Jacob Moerland with his fiancée Kezia Mulcahy.
Jacob Moerland with his fiancée Kezia Mulcahy.

Woodenbong 'son' killed in action

THE close-knit Northern Rivers community of Woodenbong is mourning the loss of an adopted son, Australian Army combat engineer Sapper Jacob Moerland, who was killed in action in Afghanistan on Monday.

Sapper Moerland was to marry his ‘soulmate’, popular Woodenbong district girl Kezia Mulcahy, at the end of his tour of duty in November at her family’s farm at Koreelah, 20km from town.

The couple met through friends in Brisbane last year and fell quickly in love.

Ms Mulcahy, a personal trainer and former national sprinter and long jumper now living in Brisbane, had been counting down the days until she boarded a plane to Rome for a romantic two-week rendezvous with the love of her life later this month.

But exultation turned suddenly to grief for Ms Mulcahy and her family as news arrived from the Defence Department on Tuesday.

Distraught friends and neighbours were at a loss for words yesterday.

Ms Mulcahy’s parents travelled to Brisbane to be with their daughter as they await the return of Sapper Moerland’s body this weekend.

Sapper Moerland and his comrade, Sapper Darren Smith, were farewelled at aceremony in Tarin Kowt yesterday, and Defence Minister John Faulkner willattend a second ceremony to be held at the Al Minhad Air Base before their journey home.

Ms Mulcahy’s sister, Stacy Shaw, spoke to The Northern Star from the family’s home town yesterday where she was holding the fort.

“Our hearts are breaking for this tragic loss of a very special and brave young man, and for the pain his loss has caused Kezia, his family and friends,” she said.

“We knew Jacob to be a very caring and passionate young man. The love they shared for one another was obvious to everyone.

“Jacob was well liked by all and his whole battalion described him as a brother – he was easy going and always wore a huge smile.”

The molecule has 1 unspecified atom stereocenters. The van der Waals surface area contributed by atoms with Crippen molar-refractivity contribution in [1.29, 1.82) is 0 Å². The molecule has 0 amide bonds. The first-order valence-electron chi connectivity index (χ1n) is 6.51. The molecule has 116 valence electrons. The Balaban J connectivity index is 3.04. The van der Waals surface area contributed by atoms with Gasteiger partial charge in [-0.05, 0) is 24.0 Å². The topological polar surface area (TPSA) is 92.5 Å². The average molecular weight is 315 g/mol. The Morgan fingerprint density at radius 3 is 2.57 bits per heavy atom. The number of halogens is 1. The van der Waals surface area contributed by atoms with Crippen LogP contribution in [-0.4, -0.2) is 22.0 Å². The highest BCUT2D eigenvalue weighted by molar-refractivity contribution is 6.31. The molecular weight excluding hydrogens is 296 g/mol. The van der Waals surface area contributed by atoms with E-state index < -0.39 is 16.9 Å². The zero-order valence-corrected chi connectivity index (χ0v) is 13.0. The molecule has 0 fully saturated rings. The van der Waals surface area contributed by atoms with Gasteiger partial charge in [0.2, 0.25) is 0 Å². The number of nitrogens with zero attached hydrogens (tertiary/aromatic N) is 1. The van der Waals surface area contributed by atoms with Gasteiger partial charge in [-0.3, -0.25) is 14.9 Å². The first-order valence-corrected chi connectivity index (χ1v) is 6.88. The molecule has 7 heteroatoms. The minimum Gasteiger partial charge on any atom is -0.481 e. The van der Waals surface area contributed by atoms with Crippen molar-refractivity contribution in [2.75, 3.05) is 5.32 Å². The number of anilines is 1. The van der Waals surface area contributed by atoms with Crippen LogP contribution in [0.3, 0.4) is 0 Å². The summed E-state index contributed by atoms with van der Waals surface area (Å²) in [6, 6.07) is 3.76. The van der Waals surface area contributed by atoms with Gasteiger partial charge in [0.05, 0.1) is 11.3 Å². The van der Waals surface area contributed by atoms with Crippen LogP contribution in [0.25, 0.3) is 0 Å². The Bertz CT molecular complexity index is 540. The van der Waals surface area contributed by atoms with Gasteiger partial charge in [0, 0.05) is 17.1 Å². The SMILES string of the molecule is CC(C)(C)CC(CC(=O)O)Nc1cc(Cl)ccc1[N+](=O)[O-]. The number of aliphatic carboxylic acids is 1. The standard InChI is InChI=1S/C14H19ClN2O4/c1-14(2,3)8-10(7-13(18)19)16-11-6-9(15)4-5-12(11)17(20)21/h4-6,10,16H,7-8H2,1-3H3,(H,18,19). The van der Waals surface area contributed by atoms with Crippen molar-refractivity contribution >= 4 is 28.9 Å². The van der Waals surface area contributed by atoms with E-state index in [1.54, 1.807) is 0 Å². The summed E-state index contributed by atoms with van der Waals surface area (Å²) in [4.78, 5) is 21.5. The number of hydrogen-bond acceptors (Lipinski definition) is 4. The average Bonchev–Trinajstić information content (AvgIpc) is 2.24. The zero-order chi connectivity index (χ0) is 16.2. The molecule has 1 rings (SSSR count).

“Kezia introduced him to mum and dad at a Crusty Demons motorbike show about a year ago – they are all motorbike fanatics. She introduced him as a friend, but he kept holding her hand, so mum and dad knew something was up. They really took to him.

“His premature death has hit us all hard. He was so young and had so many things in life to look forward to. My heart aches for Kezia who also had so much to look forward to, but now has to deal with a grief that no one should have to deal with – let alone at the age of only 21.

“Kezia has been devastated by the news, but is trying to stay strong. She is lucky to have a strong network of family friends to support her at this time of need.”

Lismore RSL Sub-branch president Cec Harris lowered the Australian flag to half mast at the Cenotaph yesterday for the fallen Sappers.

“Our thoughts go out to the families for their loss,” he said. “There’s nothing worse than seeing young lives lost like this.”

Mr Harris knows only too well the dangers combat engineers face on the front line, having served in the samecapacity in Vietnam.

“But back then it was simpler. The bomb triggers were either toggle switches or pressure switches,” he said.

“The fear was always there, but you had a job to do so you got on with it and didn’t think about it too much.”


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